There are literally millions of not-for-profit and non-governmental organizations throughout the world that rely on public and private contributions to fund their critical work. Their aims vary from advancing horticulture to activating humanitarian systems and their presence spans from Mongolia to Maine. The sector is vast, diverse and far-reaching. Yet, an overarching challenge for the majority of groups working to make a difference is the same: raising money. In an era of unprecedented philanthropic engagement and rising local and global needs, why is it as difficult to raise money today as it was when the sector began to boom more than three decades ago? What does it take to build a vital, robust fundraising program? What is the formula for raising the capital you need today and tomorrow?
Based on my 25 years of fundraising for local and global social change, I have some strong views about what it takes to fund transformational missions. I can't claim that this formula is transferrable to museums, universities, symphonies or operas; these institutions are a different breed of tax-exempt organization. I can claim that this model works for those organizations tackling seemingly intractable social problems—lifting communities out of poverty, advancing women's human rights, protecting at-risk children. This method roots itself in the values of the organization's mission. Its directive is simple: build a giving program as aspirational, authentic and ambitious as your agency's vision. This article does not include each and every component needed for a strong and healthy fundraising program. What it offers are steps to shift your thinking, habits and practices around fundraising. My hope is that it helps transform your organization from month-to-month struggling on to the road of mission fulfillment.
Step 1. Believe in the mission in every cell of your body. Are you truly at the right organization? Whether as a fundraiser, executive director, donor or board member, is this the place you're supposed to be? Ask yourself these questions:
- What breaks my heart?
- What gives me hope?
- What do I believe must happen to create a better world?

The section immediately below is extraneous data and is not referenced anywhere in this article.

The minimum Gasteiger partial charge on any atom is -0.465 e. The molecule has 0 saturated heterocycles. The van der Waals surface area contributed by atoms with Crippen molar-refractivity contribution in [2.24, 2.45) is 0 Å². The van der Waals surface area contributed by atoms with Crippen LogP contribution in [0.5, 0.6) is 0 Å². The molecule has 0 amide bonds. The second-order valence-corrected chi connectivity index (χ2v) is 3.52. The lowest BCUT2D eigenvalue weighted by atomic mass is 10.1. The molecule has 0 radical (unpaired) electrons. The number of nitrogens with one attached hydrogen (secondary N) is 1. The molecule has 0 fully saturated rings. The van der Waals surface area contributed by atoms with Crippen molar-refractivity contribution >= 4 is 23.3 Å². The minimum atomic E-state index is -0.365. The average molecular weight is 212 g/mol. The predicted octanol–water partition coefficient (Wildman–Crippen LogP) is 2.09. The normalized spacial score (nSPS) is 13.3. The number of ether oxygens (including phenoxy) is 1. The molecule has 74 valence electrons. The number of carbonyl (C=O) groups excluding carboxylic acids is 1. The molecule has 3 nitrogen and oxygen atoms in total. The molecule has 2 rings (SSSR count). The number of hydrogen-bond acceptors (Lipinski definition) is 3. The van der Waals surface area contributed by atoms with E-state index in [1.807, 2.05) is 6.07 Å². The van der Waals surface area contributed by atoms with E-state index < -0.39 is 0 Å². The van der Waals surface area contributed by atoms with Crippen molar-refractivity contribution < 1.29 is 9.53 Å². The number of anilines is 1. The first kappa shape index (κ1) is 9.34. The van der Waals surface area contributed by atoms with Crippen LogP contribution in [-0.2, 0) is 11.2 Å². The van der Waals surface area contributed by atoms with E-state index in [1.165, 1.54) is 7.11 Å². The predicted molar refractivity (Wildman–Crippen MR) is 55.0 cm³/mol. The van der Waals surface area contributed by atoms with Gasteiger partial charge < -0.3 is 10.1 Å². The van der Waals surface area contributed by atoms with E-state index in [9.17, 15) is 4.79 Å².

- Is this the organization that lights me up and activates my own change agency?
Here's a test to help you know: You meet someone at an event. They ask you about your work/ life. At one point in the conversation, you share that you are a fundraiser for or a donor to organization X. They reply, "What a great cause." Do you reply, "Yeah, it's excellent. I really love it," and then change the subject? Or do you find yourself gushing a bit, as though you just met someone and you can't stop talking about this new love?
If you're raising money for an organization you're not in love with, quit and find the right place. If you're on a board for an organization you're not in love with, resign and find the right place. Raising money—big money—requires that you are in love with the work. You can fight with it some days, want to leave it other days, but in your DNA, it is one of the reasons you are on Earth. Find the work, project or organization that makes you feel your relevance and your place in the world, and that sets your heart afire. You will be more successful. You will have greater impact. Passion-filled purpose raises more and bigger money.
Step 2. Understand that fundraising doesn't just equip programs, fundraising IS a program. Fundraising and philanthropy are programs. They require talents, experience, resources, purpose, objectives, analysis and evaluation. In the past 10 years, fundraising has changed; it will change again in the next 10 years. As the philanthropic landscape shifts, fundraising programs must shift with them. Fundraising programs must know and understand the philanthropic cultures in which they operate and how to create engagement opportunities that help donors from all walks of life feel the connection to the mission.